General Objectives

The student will become familiar with the poetic and narrative elements of song lyrics. The student will use these elements in constructing work that will be presented for class discussion.


Specific Objectives

 Successful students will be able to


  1. Prepare for creating their own material by studying key aspects of song structure, including verse, chorus and bridge.
  2. Acquaint themselves with some musical fundamentals of songwriting, including pitch and rhythm aspects, while focusing primarily on the lyric element of songs studied.
  3. Consider personal experience and learn how this experience can be used in writing songs.



  1. Identify a variety of modern and traditional forms and learn to use these forms in their song lyrics.
  2. Experiment with aspects of song structure including verse, chorus and bridge.
  3. Employ literary aspects such as character, setting, imagery, narrative arc and point-of-view in their song lyrics.
  4. Develop writing habits consistent with the production of quality written work.
  5. Produce readable, listenable and well-structured song lyrics.



  1. Adapt and use the narrative and poetic techniques discovered in published song lyrics.
  2. Develop the critical skills necessary to judge the effectiveness of written work.



  1. Recognize the value of revision as an essential writing process.
  2. Evaluate critical suggestions from instructor and peers, and incorporate them judiciously into the revised songs.

course prerequisites

Any College entrance Language Proficiency Requirement with the exceptions of the Douglas College Course Options in ELLA or ENGU and the assessments listed below. These require the specified higher standard for entry into CMNS, CRWR and ENGL courses.

  • a minimum grade of C- in ELLA 0460, or a minimum grade of C- in both ELLA 0465 and 0475, OR
  • a minimum grade of C- in ENGU 0450 or ENGU 0455 or ENGU 0490, OR
  • Mastery in ELLA 0330 and any two of ELLA 0310, 0320, or 0340, OR
  • TOEFL overall score of 83 with a minimum of 24 in Writing, OR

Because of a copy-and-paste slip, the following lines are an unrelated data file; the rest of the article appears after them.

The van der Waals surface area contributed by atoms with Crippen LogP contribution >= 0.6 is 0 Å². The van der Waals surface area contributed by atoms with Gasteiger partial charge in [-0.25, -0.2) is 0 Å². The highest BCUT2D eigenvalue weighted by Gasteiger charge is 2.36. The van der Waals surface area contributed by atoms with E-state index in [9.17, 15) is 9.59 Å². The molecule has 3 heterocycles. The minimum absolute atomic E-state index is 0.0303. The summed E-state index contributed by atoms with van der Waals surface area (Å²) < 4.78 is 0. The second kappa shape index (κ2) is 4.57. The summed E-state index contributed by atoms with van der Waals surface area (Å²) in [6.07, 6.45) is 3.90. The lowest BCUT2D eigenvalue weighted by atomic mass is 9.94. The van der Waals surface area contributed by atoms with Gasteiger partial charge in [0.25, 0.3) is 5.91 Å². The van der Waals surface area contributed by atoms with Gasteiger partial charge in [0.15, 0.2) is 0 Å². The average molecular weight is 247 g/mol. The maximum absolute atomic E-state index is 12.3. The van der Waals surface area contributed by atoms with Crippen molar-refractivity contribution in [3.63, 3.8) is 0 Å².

• IELTS overall score of 6.5 with no band below 6.0, OR
  • CLB score of 8, OR
  • CEFR level B2+, OR
  • CAEL minimum overall and essay score of 70 (computer or paper based), OR
  • recognized equivalent or exemption.


Courses listed here must be completed either prior to or simultaneously with this course:

  • No corequisite courses


Courses listed here are equivalent to this course and cannot be taken for further credit:

  • No equivalency courses

curriculum guidelines

Course Guidelines for previous years are viewable by selecting the version desired. If you took this course and do not see a listing for the starting semester/year of the course, consider the previous version as the applicable version.

course schedule and availability
course transferability

Below shows how this course and its credits transfer within the BC transfer system. 

A course is considered university-transferable (UT) if it transfers to at least one of the five research universities in British Columbia: University of British Columbia; University of British Columbia-Okanagan; Simon Fraser University; University of Victoria; and the University of Northern British Columbia.

For more information on transfer visit the BC Transfer Guide and BCCAT websites.


If your course prerequisites indicate that you need an assessment, please see our Assessment page for more information.